Solano Land Trust Partners with Suisun and Montezuma Hills Fire Districts

If you drove down Grizzly Island Road from June 1 to June 5, you may have seen the controlled burn at Rush Ranch. Solano Land Trust Field Steward Ken Poerner is excited about the burn because it will kill off a nasty weed, called medusahead, which is outcompeting native grasses and reducing the food available for the cattle that graze at Rush Ranch. Chief Ron Glantz of the Suisun Fire District led the burn efforts.

“It’s a rare opportunity,” says Poerner, “to greatly improve our grassland at Rush Ranch while also providing the fire districts with an opportunity to improve their fire-fighting skills.”

In addition to the fire districts, an East Bay Parks District helicopter was present during the burn. The parks district was using the burn as an exercise in practicing water drops to support fire control. Bernhard Warzecha, the land trust’s new Stewardship Coordinator had the lucky job of taking pictures from the helicopter. As a new land trust staff person, he was also able to get an aerial view of Rush Ranch and the marsh and see how it all fits together.

Mike Vasey, Interim Director of the San Francisco Bay National Estuarine Research Reserve, and his team of scientists supported the effort by monitoring plots in the area before the burn. They will work with Bernhard to continue monitoring this area to understand how burns like this can complement grassland management goals.

I hope we can continue this arrangement with the fire district to burn a small pasture each year,” said Poerner, “to get the medusahead and other weeds under control and also return a natural process to Rush Ranch”.


Lynch Canyon construction is done ahead of schedule!

Thank you for your patience while the creek at Lynch Canyon Open Space Park underwent restoration. You will now be able to enjoy all the trails you did before. Beginning July 7th the park will be open on Mondays again. With the dedicated help of staff members Sue Wickham, Ken Poerner, Jordan Knippenberg and the entire construction crew – who worked 10 and 12 hour days – the project progressed ahead of schedule.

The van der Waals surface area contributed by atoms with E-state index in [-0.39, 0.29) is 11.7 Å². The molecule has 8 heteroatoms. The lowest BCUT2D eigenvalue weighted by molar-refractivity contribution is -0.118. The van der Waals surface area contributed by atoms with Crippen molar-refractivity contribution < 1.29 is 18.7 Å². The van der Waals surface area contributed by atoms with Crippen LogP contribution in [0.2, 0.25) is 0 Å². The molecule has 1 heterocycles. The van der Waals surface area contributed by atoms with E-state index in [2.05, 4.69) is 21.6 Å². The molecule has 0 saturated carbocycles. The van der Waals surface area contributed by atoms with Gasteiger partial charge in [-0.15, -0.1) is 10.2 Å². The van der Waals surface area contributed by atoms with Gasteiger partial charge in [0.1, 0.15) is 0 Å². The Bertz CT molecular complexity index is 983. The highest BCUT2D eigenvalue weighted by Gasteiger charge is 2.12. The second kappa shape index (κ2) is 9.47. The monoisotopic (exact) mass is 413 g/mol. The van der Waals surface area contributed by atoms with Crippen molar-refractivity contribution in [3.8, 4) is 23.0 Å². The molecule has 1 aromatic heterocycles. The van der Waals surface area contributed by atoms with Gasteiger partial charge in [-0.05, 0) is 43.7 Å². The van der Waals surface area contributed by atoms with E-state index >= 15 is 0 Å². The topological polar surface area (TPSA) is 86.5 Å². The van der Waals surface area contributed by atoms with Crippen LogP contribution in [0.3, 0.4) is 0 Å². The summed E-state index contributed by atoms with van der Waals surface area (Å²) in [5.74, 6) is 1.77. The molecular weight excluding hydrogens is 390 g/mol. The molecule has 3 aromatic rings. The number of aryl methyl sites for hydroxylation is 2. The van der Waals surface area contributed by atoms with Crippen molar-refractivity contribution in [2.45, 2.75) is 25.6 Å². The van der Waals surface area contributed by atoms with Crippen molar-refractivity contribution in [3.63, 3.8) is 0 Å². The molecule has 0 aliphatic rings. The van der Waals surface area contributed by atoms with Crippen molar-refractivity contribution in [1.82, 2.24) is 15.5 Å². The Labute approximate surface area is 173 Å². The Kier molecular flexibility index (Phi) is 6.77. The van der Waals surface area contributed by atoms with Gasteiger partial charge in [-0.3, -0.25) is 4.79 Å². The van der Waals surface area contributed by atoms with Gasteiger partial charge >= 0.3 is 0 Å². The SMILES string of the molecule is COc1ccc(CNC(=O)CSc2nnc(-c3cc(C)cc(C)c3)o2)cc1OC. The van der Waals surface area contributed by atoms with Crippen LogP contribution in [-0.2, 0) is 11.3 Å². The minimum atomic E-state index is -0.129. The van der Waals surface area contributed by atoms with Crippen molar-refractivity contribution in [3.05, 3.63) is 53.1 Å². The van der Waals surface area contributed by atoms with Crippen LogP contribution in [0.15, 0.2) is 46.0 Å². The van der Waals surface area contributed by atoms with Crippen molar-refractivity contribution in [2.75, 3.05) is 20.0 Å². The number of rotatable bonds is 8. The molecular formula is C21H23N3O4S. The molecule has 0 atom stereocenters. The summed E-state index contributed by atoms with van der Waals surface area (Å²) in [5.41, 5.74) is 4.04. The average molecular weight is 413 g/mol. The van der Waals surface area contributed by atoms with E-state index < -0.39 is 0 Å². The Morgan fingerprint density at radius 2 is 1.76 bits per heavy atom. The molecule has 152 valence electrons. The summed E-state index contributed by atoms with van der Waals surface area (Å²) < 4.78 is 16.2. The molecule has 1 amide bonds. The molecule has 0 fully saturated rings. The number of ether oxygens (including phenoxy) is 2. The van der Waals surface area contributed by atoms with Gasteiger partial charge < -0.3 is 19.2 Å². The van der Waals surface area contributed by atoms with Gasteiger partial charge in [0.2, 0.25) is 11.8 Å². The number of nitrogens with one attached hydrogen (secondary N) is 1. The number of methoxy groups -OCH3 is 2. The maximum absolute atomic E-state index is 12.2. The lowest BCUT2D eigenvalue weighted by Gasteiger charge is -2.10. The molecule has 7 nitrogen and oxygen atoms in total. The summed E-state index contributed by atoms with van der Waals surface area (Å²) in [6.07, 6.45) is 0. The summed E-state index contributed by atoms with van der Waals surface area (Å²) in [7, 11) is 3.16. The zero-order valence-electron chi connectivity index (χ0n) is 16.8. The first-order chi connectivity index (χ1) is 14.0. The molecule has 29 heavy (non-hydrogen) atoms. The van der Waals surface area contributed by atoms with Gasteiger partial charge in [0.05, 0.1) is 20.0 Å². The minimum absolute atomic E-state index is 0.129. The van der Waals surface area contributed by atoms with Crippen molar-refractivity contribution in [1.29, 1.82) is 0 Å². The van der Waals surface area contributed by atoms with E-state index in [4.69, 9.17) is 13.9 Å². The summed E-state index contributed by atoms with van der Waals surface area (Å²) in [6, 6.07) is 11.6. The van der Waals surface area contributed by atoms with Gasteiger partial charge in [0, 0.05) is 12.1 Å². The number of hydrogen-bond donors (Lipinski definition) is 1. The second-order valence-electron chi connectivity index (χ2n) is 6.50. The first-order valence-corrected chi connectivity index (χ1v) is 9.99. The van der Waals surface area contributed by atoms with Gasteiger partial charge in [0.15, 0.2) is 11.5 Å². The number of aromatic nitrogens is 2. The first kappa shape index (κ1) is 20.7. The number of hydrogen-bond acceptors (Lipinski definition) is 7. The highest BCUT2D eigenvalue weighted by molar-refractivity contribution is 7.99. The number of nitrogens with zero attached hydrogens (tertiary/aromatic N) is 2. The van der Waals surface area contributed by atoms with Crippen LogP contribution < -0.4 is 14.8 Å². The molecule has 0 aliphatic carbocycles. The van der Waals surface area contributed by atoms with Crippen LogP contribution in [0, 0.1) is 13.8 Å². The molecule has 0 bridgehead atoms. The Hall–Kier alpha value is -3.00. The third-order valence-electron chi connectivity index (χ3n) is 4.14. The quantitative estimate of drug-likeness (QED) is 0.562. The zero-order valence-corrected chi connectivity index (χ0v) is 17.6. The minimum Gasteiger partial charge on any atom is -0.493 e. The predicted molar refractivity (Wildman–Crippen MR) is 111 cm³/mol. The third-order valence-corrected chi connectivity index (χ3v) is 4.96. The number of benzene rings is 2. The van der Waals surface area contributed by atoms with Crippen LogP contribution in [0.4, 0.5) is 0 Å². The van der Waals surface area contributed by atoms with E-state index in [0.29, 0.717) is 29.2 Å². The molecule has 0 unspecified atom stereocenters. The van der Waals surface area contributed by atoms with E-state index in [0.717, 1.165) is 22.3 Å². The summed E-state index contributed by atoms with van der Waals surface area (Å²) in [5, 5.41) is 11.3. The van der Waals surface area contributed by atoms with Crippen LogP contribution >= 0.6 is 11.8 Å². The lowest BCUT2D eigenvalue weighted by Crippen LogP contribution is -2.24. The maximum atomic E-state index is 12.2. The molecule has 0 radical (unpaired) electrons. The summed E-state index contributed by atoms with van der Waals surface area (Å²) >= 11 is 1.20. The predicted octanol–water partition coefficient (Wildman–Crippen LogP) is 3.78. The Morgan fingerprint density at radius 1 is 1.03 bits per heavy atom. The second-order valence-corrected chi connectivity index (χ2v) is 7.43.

If you’re looking for a volunteer opportunity at Lynch Canyon, there will be a lot of planting and monitoring in the creek area as part of the overall restoration project. Once this begins, Sue Wickham will be organizing work days, so stay tuned for more information on these opportunities. For now, head on out to Lynch Canyon Open Space Park where breezes are plentiful and the views spectacular!

Lynch Canyon Trail Run 2014 Results

Thank you for making 2014 another great event at Lynch Canyon!

Half Marathon Overall

Half Marathon - Age Group

10K Overall

10K - Age Group

5K Overall


Solano Land Trust Hires New Staff

Over the past few months, Solano Land Trust has added to its team of stewardship and land management experts. These experts will help us further our mission to permanently protect natural areas, working farms, and ranchlands in Solano County and connect the community to these lands.

Jordan Knippenberg joined Solano Land Trust as Field Steward in February 2014 to help maintain our land and facilities. Jordan helps with the maintenance of trails, roads and fencing, and the control of weeds on Solano Land Trust properties. Originally from upstate New York, Jordan received his B.A. in Art with a concentration in Art Therapy from the University of New York in Potsdam. He worked with at-risk teens in the wilderness of the Adirondack Park, and cleared trails, packed horses, and moderated trail use in the Santa Fe National Forest. From Montana to Louisiana to Arizona, Jordan has spent time professionally and personally being captivated by the experience of being surrounded by nature. Jordan’s vast experience working on the land and interacting with the public will be a great asset to the Land Trust.

Bernhard Warzecha joined Solano Land Trust as the Stewardship Coordinator in May 2014. He earned his undergraduate degree in Biology from Freie Universitaet in Berlin, Germany, and holds a M.S. in Biology/Ecology from San Francisco State University. Besides working for Solano Land Trust on its Rush Ranch and Jepson Prairie properties, Bernhard will also be supporting the San Francisco Bay National Estuarine Research Reserve with its activities at Rush Ranch, including biological monitoring and the monitoring of sea level rise. The Stewardship Coordinator takes a lead role in management plan implementation, restoration, and invasive species management. Bernhard got interested in land stewardship after working for several organizations involved in sustainable land management, monitoring and restoration, including the Don Edward’s National Refuge Complex managed by the United States Fish and Wildlife Service.

Steve Kohlmann also joined our leadership team in May 2014. The Stewardship Director is a new position established to manage the Land Trust’s almost 12,000 acres of natural areas and working ranchlands. These lands support local agriculture, serve as protected wildlife habitat and outdoor classrooms, and provide hiking, biking and equestrian trails to the region. Steve will work in collaboration with our many partners, including the San Francisco Bay National Estuarine Research Reserve, University of California Reserve System, local Resource Conservation Districts, and volunteer groups who support the Land Trust’s efforts. Steve is a Certified Wildlife Biologist with over 20 years of experience in academia, state government and ecological consulting. He holds a Master’s Degree in Forest Sciences and a Ph.D. in Fisheries and Wildlife Sciences. We are very excited to have these new stewardship and land experts on our team!